# Quantum behaviour of particles

What is the difference between classical particle and quantum particle?

I was thinking that we can distinguish between classical mechanics and quantum mechanics by changing our length scale. But I don't understood in what way or on what parameter we differentiate between classical particle and quantum particle.

you take one proton or neutron and say that it quantum particle, but when you make a solid out out of proton and neutron you say we have a classical body.

just a matter of size, I think?

just only size determines whether something will be a classical or quantum particle? or some inherent deep meaning?

There are no Question discussing Quantum and classical particle and can pose doubt to a beginner.

• I think you need to clarify the question. Right now it sounds like "Apples and oranges are different. But is there any concrete difference?" No offense. – Vadim Jul 27 '20 at 3:00
• Classical and quantum are not even the same theory. There is classical-to-quantum correspondence and some intricacies related to measurement - as was pointed in my answer. – Vadim Jul 27 '20 at 3:25
• This is mostly about photons, but it may help. How can a red light photon be different from a blue light photon? – mmesser314 Jul 27 '20 at 4:19
• You have some scales (in the old quantum theory), depending on your problem, that defines the 'sizes' in which quantum effects matter. One is deBroglie wavelength and another is the thermal wavelength, though both are related. – user2820579 Aug 31 '20 at 1:48

The quantum and classical particles are governed by different principles and described by different equations. However, in a certain limit a quantum particle behaves like a classical one, which is expressed by the [Eherenfest theorem][1].

The relationship between quantum and classical is somewhat complex, as discussed, for example, in [this thread][2].

Update
In response to the updated question, let me first clarify the terminology.

• Particle may mean different things, depending on the context. It can mean a point like object, i.e. an object whose internal structure is not essential for the problem that we are solving. Thus cars and stars are often treated as particles in mechanics. Particle may also mean an elementary particle - a special class of physical entities, such as electrons, protons, neutrons, photons, etc.
• When speaking of classical and quantum one also has to distinguish between the actual physical world and mathematical formalisms that we use to model it. All the physical objects in this world are quantum and relativistic, but in many cases simplified classical description is quite appropriate for practical purposes.
• Finally, it is necessary to mention that classical has special role in the sense that it is the limit most familiar to us from our conventional everyday experience, this is where we have most "intuition". [1]: https://en.wikipedia.org/wiki/Ehrenfest_theorem [2]: Is quantum mechanics applicable to only small things?
• yes, that's only I have written in question. one says that they are governed by different principles therefore they are different, but question is why they are governed by different principles? the answer written is itself quoted in question , I was expecting some deep answer. – crabNebula Jul 27 '20 at 2:46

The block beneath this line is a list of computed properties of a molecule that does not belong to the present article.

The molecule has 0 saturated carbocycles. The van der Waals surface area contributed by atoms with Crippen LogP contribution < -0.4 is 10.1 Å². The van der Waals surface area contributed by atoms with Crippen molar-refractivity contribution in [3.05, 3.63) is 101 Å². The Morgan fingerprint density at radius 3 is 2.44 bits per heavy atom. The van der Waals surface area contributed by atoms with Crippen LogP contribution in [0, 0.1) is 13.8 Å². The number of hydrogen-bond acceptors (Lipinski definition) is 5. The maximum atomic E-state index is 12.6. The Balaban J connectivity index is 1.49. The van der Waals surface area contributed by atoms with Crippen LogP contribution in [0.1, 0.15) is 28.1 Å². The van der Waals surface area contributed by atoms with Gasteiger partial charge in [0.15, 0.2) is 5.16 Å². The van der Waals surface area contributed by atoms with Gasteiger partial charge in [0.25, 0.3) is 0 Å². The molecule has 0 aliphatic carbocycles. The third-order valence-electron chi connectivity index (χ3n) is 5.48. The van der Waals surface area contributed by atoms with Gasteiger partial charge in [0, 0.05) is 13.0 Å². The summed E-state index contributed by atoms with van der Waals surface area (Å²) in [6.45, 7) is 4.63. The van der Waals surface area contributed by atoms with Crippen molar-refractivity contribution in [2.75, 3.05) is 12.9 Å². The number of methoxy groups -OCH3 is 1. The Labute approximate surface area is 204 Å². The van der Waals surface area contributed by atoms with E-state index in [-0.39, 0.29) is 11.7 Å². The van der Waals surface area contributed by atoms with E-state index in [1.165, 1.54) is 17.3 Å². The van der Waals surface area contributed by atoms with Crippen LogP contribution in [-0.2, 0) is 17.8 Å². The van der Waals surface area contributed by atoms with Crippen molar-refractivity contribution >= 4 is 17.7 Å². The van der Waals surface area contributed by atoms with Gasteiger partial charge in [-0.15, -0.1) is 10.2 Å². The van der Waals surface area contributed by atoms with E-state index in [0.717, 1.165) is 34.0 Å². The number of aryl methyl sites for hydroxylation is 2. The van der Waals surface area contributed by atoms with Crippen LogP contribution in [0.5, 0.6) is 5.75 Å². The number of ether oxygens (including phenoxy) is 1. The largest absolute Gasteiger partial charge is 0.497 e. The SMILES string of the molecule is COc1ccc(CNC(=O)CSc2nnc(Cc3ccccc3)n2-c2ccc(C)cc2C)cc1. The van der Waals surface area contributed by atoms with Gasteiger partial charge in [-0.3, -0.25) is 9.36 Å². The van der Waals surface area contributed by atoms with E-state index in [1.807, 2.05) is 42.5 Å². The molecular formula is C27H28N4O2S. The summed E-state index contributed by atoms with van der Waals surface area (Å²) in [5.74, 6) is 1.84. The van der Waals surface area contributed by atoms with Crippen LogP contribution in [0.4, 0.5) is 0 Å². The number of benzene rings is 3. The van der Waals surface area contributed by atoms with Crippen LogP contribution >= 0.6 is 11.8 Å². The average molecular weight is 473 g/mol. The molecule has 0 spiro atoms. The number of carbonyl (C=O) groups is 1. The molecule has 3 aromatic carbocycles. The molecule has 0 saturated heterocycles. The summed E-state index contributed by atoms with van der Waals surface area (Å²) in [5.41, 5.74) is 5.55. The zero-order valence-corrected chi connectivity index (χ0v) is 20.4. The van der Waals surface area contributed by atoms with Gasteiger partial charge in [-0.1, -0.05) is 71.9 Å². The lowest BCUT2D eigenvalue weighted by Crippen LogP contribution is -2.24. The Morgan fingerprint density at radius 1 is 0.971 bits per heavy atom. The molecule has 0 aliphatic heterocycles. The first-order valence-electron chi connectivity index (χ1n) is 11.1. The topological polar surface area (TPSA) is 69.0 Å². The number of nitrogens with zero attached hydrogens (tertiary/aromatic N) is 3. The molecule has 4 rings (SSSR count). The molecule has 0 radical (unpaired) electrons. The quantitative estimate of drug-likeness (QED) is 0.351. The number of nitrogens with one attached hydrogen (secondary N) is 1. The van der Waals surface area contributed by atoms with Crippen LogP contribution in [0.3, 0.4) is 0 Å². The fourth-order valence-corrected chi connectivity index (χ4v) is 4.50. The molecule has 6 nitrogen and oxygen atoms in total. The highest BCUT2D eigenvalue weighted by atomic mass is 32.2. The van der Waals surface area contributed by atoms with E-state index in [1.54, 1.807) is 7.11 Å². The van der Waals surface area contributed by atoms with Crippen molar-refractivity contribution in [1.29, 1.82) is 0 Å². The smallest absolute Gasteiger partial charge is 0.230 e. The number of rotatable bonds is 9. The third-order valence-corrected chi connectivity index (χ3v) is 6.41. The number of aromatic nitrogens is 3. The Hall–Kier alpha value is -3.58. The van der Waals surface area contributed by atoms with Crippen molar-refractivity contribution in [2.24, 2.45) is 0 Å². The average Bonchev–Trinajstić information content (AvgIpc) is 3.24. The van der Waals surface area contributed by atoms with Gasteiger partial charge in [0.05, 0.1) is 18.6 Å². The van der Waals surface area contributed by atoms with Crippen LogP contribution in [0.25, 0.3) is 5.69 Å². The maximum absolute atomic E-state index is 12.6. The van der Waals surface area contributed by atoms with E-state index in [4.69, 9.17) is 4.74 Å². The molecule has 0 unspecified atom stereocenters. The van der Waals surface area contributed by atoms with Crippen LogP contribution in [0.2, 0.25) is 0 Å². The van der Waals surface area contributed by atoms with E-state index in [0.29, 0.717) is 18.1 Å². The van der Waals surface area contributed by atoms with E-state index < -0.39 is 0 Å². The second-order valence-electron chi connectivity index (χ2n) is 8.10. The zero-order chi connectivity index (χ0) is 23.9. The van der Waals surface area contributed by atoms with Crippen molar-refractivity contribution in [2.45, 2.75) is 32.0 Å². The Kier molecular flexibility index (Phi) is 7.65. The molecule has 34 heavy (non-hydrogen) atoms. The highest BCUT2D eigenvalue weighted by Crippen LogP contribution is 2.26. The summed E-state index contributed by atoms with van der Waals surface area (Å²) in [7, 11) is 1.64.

• try to think "they are governed by different principles therefore they are different or they are different therefore governed by different principles" ? the question is with respect to second argument – crabNebula Jul 27 '20 at 2:51
• @Kunalkumar the models used to describe ( and predict) mathematically the data at macroscopic distances "are governed by different principles therefore they are different". The modedl use for microscopic values (quantum mechanics) can be shown to aggree at the limits with the macroscopic model. – anna v Jul 27 '20 at 7:47

You seem to have the idea that quantum mechanics is simply given a different name because it is talking about smaller scales, but the truth is that the entire world is quantum mechanical including the macroscopic world. Quantum mechanics is a qualitatively different update to classical mechanics. We just didn't notice that we needed a better description of the world until we looked at small scales, since this is where quantum effects are most noticable.

• i have edited the question, so please review it – crabNebula Aug 28 '20 at 17:40
• @Kunalkumar There is no such thing as a "classical particle". Everything in the world is quantum mechanical. These particles begin to act classically when there are many of them interacting, so it's more about the number of particles than about the length scale. This process is known as quantum decoherence. – Jeff Bass Aug 29 '20 at 20:38
• @JeffBass things may be explained with QM but it’s still incomplete. You can’t just dismiss classical when many are searching for classical description to complete QN. – Bill Alsept Aug 30 '20 at 1:42
• @Bill Alsept would you please expand that point of View – crabNebula Aug 30 '20 at 10:49
• @Kunalkumar contrary to answer above there are many classical particles like photons, quarks, electrons, protons and neutrons. It is the quantum particle that can’t be described or found. Many, including Einstein Believe the underlying principles that describe these particles is incomplete. A classical particle has a local reality and always takes the path of least action. A quantum particle is a mathematical description that somehow takes every path. I’m not sure why your question was closed because this same question has been asked by some of the greatest minds to ever live. – Bill Alsept Aug 30 '20 at 17:52